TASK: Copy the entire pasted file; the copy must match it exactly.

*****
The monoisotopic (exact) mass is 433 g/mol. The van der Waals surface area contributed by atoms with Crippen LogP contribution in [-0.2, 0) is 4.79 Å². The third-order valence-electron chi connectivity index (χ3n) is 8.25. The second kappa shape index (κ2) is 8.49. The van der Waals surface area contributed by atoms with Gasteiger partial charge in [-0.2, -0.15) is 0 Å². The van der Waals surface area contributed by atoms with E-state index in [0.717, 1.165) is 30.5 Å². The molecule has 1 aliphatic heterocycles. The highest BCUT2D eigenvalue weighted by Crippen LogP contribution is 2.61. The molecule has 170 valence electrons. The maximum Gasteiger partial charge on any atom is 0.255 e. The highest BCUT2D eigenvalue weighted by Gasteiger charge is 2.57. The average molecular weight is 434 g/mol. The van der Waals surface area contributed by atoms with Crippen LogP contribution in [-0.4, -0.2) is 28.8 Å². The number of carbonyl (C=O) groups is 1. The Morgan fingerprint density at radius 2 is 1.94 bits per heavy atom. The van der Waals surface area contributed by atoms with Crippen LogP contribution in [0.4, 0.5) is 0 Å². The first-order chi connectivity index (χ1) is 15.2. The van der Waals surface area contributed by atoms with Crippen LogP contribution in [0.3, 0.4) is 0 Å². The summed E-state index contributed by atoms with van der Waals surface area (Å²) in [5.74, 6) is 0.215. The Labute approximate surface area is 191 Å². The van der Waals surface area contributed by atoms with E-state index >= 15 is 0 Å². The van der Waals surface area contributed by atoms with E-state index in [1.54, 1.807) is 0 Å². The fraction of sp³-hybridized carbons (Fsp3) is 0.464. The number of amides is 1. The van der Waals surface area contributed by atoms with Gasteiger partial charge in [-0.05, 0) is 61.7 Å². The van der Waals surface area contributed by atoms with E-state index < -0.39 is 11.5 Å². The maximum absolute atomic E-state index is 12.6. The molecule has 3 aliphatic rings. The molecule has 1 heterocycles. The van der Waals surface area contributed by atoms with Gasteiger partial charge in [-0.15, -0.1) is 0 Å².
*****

The monoisotopic (exact) mass is 433 g/mol. The van der Waals surface area contributed by atoms with Crippen LogP contribution in [-0.2, 0) is 4.79 Å². The third-order valence-electron chi connectivity index (χ3n) is 8.25. The second kappa shape index (κ2) is 8.49. The van der Waals surface area contributed by atoms with Gasteiger partial charge in [-0.2, -0.15) is 0 Å². The van der Waals surface area contributed by atoms with E-state index in [0.717, 1.165) is 30.5 Å². The molecule has 1 aliphatic heterocycles. The highest BCUT2D eigenvalue weighted by Crippen LogP contribution is 2.61. The molecule has 170 valence electrons. The maximum Gasteiger partial charge on any atom is 0.255 e. The highest BCUT2D eigenvalue weighted by Gasteiger charge is 2.57. The average molecular weight is 434 g/mol. The van der Waals surface area contributed by atoms with Crippen LogP contribution in [-0.4, -0.2) is 28.8 Å². The number of carbonyl (C=O) groups is 1. The Morgan fingerprint density at radius 2 is 1.94 bits per heavy atom. The van der Waals surface area contributed by atoms with Crippen LogP contribution in [0.4, 0.5) is 0 Å². The first-order chi connectivity index (χ1) is 15.2. The van der Waals surface area contributed by atoms with Crippen LogP contribution in [0.3, 0.4) is 0 Å². The summed E-state index contributed by atoms with van der Waals surface area (Å²) in [5.74, 6) is 0.215. The Labute approximate surface area is 191 Å². The van der Waals surface area contributed by atoms with E-state index >= 15 is 0 Å². The van der Waals surface area contributed by atoms with E-state index in [1.54, 1.807) is 0 Å². The fraction of sp³-hybridized carbons (Fsp3) is 0.464. The number of amides is 1. The van der Waals surface area contributed by atoms with Gasteiger partial charge in [-0.05, 0) is 61.7 Å². The van der Waals surface area contributed by atoms with E-state index < -0.39 is 11.5 Å². The maximum absolute atomic E-state index is 12.6. The molecule has 3 aliphatic rings. The molecule has 1 heterocycles. The van der Waals surface area contributed by atoms with Gasteiger partial charge in [-0.15, -0.1) is 0 Å².